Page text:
Ams dating technique
Luminescence dating (including thermoluminescence and optically stimulated luminescence) is a type of dating methodology that measures the amount of light emitted from energy stored in certain rock types and derived soils to obtain an absolute date for a specific event that occurred in the past.
The method is a direct dating technique, meaning that the amount of energy emitted is a direct result of the event being measured.
The tree ring sequence adjacent to the slab's bark matched the sequence near Methuselah's core.
"Dendrochronologists [scientists who study tree rings] have built sequences for a number of tree species, including German, Irish and Polish oaks, Patagonian cypresses, Lebanese cedars, pine, yew, spruce, and chestnut.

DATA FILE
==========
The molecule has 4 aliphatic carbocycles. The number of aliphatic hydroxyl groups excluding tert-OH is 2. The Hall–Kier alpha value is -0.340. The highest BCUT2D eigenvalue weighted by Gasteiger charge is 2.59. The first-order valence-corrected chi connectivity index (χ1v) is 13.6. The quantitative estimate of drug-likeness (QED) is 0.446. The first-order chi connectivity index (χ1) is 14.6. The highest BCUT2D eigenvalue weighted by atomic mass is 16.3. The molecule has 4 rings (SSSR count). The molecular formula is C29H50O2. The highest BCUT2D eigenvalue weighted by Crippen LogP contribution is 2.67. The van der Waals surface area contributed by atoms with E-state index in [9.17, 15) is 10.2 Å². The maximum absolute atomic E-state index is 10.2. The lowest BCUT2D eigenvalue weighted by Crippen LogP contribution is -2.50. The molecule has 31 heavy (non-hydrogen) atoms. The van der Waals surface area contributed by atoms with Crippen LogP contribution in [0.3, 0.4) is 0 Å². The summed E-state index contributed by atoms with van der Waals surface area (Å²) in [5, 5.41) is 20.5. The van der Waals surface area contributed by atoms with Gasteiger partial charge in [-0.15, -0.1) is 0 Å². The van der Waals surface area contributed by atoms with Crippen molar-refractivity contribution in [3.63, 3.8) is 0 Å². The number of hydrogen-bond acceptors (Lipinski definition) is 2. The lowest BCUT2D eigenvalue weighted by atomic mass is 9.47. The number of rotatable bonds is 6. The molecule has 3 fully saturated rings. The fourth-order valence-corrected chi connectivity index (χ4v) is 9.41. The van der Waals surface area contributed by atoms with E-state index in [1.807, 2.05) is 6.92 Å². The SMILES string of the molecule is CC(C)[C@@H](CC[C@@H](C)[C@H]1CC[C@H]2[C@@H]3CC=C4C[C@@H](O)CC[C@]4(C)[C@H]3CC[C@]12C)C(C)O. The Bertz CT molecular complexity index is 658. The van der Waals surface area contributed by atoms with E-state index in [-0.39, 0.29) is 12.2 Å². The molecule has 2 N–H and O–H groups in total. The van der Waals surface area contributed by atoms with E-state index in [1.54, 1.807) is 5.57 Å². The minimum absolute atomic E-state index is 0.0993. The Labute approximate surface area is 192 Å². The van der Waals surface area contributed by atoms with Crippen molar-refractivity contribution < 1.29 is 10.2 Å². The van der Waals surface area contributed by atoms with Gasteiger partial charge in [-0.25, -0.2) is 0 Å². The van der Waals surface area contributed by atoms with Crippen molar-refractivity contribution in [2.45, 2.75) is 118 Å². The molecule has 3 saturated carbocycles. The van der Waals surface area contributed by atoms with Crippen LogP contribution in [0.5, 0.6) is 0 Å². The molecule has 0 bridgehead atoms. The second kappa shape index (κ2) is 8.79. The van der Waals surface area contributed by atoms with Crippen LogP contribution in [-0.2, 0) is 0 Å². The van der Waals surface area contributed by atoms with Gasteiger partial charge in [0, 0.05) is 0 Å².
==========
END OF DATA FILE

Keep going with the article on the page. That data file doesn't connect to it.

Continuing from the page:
This pushed the calibration back beyond recorded history almost to 10,000 BP (years before the present.) One valuable source of samples of various ages came from a bristlecone pine tree called "Methuselah" in the White-Inyo mountain range of California.
Samples from the tree were able to generate calibration points back to that date. It is narrow or broad, depending upon whether the weather during that year was dry or wet, and whether the tree was exposed to various stressors.
He found an irregular slab from a bristlecone pine that spanned the years 3050 BCE to 2700 BCE.
Thermoluminescence was first clearly described in a paper presented to the Royal Society (of Britain) in 1663, by Robert Boyle, who described the effect in a diamond which had been warmed to body temperature.